The garden of recent developments

We got a new compost bin.


It's smaller than the last one (which I'm holding on to), so it fits under the stairs better. I think it's also better than the other one wrt/ material and construction (I sound like a contestant on Project Runway). I also like being able to take the whole top off. Aeration will be a problem when I want to turn the pile with a pitchfork (always a favorite pastime), but I'll mix that metaphor and cross that bridge when I come to it. In the meantime, it's a-compostin'. I filled 'er up right away, even layering the greens and browns which is usually too intense for me. Already the pile gives off heat, and water condenses on the bottom of the lid. Go!

I formally raised this bed w/ some cobbles. Before, the bed soil was at grade but with a thick mulch applied on top that inevitably rolled into the gravel path. Now it's a raised bed.


Those are the stairs that go up to the garage door. The house's foundation is about 2' high in the back, and below grade in the front. I don't know how much. Does that make sense? This is San Francisco. It's hilly. Does that help?

Anyhow, the planting in that bed needs some consideration. I'm committed to the Vitis 'Emeryville Pink' and the rambling Rosa 'Veilchenblau' both of which I'm training on the stairway. I planted the root crowns much too close together, but grapes and roses can find their own way, right? Make it work.

Also in there: a blueberry 'Patriot', a Fuchsia boliviana, some black mondo grass, Tweedia caerulea, some sea pink. Randomness. Needs more thought. More conception. More purposefulness.


I think it's strange that my 'Early Cherry' tomatoes all have a pointy nipple on the blossom end. I do not remember that from the last two years that I've grown this variety.


The recently sown cilantro bolted. Boltified. Boltitude. Bolitlicious. @Tangledbranches chriped, "I think cilantro tastes better after it starts to flower. You can cut it back and it will probably resprout. Pretty flowers, BTW." Well, hmm.


This fall/winter, I'm thinking about removing the bamboo clump that supports the passionflower 'Victoria'.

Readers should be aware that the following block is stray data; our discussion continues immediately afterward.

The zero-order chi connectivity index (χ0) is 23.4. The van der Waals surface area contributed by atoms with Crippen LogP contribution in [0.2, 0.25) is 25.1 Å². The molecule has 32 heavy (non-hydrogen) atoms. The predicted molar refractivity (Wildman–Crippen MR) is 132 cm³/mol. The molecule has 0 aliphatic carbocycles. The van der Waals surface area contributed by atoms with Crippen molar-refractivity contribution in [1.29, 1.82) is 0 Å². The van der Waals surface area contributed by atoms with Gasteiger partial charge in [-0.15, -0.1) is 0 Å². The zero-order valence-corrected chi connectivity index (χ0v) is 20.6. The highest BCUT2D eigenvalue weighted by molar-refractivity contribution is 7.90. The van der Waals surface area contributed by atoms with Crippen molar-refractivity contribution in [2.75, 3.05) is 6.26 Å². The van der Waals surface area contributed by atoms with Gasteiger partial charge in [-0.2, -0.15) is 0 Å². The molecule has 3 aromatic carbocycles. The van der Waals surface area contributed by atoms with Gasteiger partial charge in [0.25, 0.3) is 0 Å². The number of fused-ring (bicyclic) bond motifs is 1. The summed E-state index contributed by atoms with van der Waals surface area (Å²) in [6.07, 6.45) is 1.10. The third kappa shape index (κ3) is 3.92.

What to replace it with? Leading contenders include apple and pear. I have Ribes aureum I could move there. How big does Ribes nigrum get? Should I put a rose on the fence? Lots to think about.

Ignore the moldy dahlia and look at the Heuchera 'Caramel' and 'Marmalade'. Also, those green columbine leaves. Nice, huh?


Also, Phormium 'Black Adder' and Beschorneria rigida. Groovy, eh?


The first fall aster opened today. That makes it officially "late summer" in the back 40.


To that end, I recently snipped all the leaves off the buckeye to drive it in to dormancy. I may be more tolerant of those summer-brown leaves in the future. But for now, off they go.


It's late summer.


Pick a raspberry.



Ann Atkinson said...

Like your new raised bed! I'd love to have multiple rock raised beds - ala Annies Annuals display beds. Like 2' tall to bring things right up to your eye!! I moved a bunch of native rock to an area and attempted that a couple years ago -huge failure - never got past the first layer. You really need lots of big rocks. ka ching. I actually asked for a load of rocks for my birthday. My family thought(still thinks) I was nuts. sigh.

lisa said...

I'm liking that raised bed, too...think I need a few more of those. The heuchera together look so nice, I think I'll aim for a grouping of my own. Up here the blackberries are ripening...fall is tasty! :)

Frances said...

Oh the raised bed is divine! I believe most beds, around here anyway, begin as random and then get edited after watching to see what thrives and what doesn't. Veilchenblau is one of our very favorite roses. I liked thinking the name meant veil of blue, veil or night, veil of black, personal fave, but was told it actually is the word for violet. Are those berries Caroline?

JvA said...

Raised bed! Lovely! Made of rocks, very Seattle of you!

Ronnie said...

How long have you been gardening the "back 40"? I'm in SF as well, 20th/Bryant Sts. I love keeping up with the progress of the garden. Gives me inspiration for my own backyard..this is only the 3rd year. Definitely needs some soil improvement, but a work in progress:)

Brad B said...

I had no idea the city I live in (Emeryville) had its own grape variety. I'll try it if I can ever find it. Someone gave us a fire seedless grapevine as a housewarming gift, and well it hasn't done much at all. The first year it got maybe 3 feet high. This year it's more than double in size, but not even hinting at grapes.